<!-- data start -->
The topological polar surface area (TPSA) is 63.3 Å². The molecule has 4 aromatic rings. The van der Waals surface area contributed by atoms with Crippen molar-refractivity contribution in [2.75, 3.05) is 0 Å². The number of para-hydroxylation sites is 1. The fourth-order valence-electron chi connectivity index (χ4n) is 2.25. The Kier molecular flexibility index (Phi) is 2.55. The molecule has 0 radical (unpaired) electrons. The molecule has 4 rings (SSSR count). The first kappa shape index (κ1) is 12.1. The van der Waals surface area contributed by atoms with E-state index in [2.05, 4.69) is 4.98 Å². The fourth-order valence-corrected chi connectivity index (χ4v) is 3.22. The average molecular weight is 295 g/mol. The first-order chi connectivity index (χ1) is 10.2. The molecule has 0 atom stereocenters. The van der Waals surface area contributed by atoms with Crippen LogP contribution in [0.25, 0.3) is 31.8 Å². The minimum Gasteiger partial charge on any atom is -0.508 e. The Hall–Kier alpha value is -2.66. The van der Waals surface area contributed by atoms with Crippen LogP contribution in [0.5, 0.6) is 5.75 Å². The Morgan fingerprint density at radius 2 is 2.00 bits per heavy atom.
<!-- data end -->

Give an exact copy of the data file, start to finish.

The topological polar surface area (TPSA) is 63.3 Å². The molecule has 4 aromatic rings. The van der Waals surface area contributed by atoms with Crippen molar-refractivity contribution in [2.75, 3.05) is 0 Å². The number of para-hydroxylation sites is 1. The fourth-order valence-electron chi connectivity index (χ4n) is 2.25. The Kier molecular flexibility index (Phi) is 2.55. The molecule has 0 radical (unpaired) electrons. The molecule has 4 rings (SSSR count). The first kappa shape index (κ1) is 12.1. The van der Waals surface area contributed by atoms with E-state index in [2.05, 4.69) is 4.98 Å². The fourth-order valence-corrected chi connectivity index (χ4v) is 3.22. The average molecular weight is 295 g/mol. The first-order chi connectivity index (χ1) is 10.2. The molecule has 0 atom stereocenters. The van der Waals surface area contributed by atoms with Crippen LogP contribution in [0.25, 0.3) is 31.8 Å². The minimum Gasteiger partial charge on any atom is -0.508 e. The Hall–Kier alpha value is -2.66. The van der Waals surface area contributed by atoms with Crippen LogP contribution in [0.5, 0.6) is 5.75 Å². The Morgan fingerprint density at radius 2 is 2.00 bits per heavy atom.